In celebration of Earth Month, our 2% for Justice commitment for April will support East New York Farms!, a Brooklyn-based agricultural organization focused on empowering youth and community members to connect with la tierra through agricultural, nutritional, and composting education programs.
Located in East New York, Brooklyn, ENYF! runs a variety of programs aimed at organizing youth and adults to address food justice in our communities by promoting local sustainable agriculture and community-led economic development. ENYF! is part of a larger organization, United Community Centers (UCC), which is a front-line service provider and organizer in East New York.
We were grateful, this month, to engage with their team to learn more about the work that they do!
Tell us about East New York Farms!
The East New York Farms! project began in 1995 when the Pratt Institute Center for Community and Environmental Development initiated a planning process where community residents identified the community’s natural and human resources.
These resources included: (1) over 60 community gardens, more than any other neighborhood in New York City; (2) dedicated community gardeners, with their links to block associations and other local organizations, and; (3) one of the highest concentrations of youth in New York City, roughly one-third of the population. ENYF! leverages these resources into an innovative revitalization strategy that increases community food security and empowers local residents to meet their own needs.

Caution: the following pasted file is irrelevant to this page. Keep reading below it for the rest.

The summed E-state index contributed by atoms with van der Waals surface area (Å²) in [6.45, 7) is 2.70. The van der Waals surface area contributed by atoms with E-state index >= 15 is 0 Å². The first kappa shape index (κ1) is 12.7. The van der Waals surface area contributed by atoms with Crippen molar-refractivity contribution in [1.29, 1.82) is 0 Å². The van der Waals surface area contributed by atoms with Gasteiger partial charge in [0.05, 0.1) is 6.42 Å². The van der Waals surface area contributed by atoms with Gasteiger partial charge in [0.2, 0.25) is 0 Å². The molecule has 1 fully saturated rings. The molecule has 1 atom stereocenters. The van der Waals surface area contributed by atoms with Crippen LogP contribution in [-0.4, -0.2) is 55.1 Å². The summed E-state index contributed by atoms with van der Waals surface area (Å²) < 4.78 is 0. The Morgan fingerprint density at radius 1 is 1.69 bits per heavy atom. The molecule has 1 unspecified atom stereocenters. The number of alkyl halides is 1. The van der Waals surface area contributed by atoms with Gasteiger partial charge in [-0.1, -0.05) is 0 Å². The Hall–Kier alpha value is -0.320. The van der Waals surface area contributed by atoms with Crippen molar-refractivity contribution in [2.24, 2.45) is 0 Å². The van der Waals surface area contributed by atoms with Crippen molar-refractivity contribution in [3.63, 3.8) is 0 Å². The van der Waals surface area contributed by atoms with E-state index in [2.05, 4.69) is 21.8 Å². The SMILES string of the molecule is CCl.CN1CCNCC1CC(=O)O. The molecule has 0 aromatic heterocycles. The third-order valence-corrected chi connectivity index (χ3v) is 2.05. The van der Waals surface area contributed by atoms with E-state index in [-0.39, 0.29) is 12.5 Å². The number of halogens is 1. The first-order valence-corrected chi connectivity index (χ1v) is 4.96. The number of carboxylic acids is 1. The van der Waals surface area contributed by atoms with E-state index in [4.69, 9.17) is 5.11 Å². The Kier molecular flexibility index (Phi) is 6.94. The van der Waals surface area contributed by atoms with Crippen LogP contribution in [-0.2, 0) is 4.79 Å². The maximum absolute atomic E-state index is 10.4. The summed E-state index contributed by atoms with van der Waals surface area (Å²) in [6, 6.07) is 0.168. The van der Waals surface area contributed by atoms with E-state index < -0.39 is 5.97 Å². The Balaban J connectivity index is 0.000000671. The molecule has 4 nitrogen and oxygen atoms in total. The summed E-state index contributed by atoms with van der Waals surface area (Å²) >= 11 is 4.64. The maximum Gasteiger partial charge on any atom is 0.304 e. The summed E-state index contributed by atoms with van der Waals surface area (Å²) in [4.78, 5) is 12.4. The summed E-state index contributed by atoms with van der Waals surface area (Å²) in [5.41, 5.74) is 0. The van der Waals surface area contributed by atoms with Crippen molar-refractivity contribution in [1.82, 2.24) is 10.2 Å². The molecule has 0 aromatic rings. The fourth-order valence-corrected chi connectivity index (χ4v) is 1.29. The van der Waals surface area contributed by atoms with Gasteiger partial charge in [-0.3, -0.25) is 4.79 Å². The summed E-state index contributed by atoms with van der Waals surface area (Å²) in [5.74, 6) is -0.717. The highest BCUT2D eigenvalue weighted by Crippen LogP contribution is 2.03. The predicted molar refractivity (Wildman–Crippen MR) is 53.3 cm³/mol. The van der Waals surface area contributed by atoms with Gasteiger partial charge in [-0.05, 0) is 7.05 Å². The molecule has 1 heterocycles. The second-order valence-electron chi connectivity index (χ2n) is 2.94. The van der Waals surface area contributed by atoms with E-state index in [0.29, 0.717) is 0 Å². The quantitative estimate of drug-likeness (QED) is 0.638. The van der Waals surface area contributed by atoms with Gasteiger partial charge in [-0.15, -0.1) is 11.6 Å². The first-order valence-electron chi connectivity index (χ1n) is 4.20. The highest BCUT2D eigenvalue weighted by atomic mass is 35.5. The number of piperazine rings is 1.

ENYF!’s mission is to work together with residents of all ages and cultures to address their community’s challenges, celebrate its strengths, and provide services that improve lives.
What programs does ENYF! has to offer the community?
ENYF! focuses on four areas: community gardener organizing, public marketplace development, youth urban agriculture internships, and community nutrition. Our organization mobilizes local youth through internship programs, partners with local urban and rural agri-businesses, preserves community gardens as valuable open spaces, generates income for urban and rural farmers, and increases access to nutritious food for over 11,000 low-income African American and Hispanic adults, families and seniors, many of whom suffer from the highest level of nutrition-related illnesses in New York City.
One of our most popular programs, the Farmer’s Market, was created to give local consumers access to fresh, sustainably-produced produce. We have two community-run farmer's markets that offer fresh and affordable food. Together we serve over 14,000 consumers. Since 1998 we have been providing fresh produce, homemade crafts, and a safe public space for families in East New York, Brooklyn. Our market is the only place in East New York to find local, organic produce; including Caribbean specialty crops like karela, bora, and callaloo.
Additionally, we have our Community Nutrition program. This program was created to promote good nutrition amongst residents and to help provide access to healthy food for people at all income levels. Under this nutritional program umbrella, we also have a food policy council of local residents, governmental, and nonprofit agencies that work together to prioritize community needs and create change.
Lastly, our Compost project which has been in operation for over 15 years, is now processing over 4,000 pounds of organics, creating constructed topsoil, providing clean soil to local residents, and providing learning and leadership opportunities in STEM to local youth and green job skills development. We keep our operations local and are continually working to divert biodegradable waste and keep composting in the community.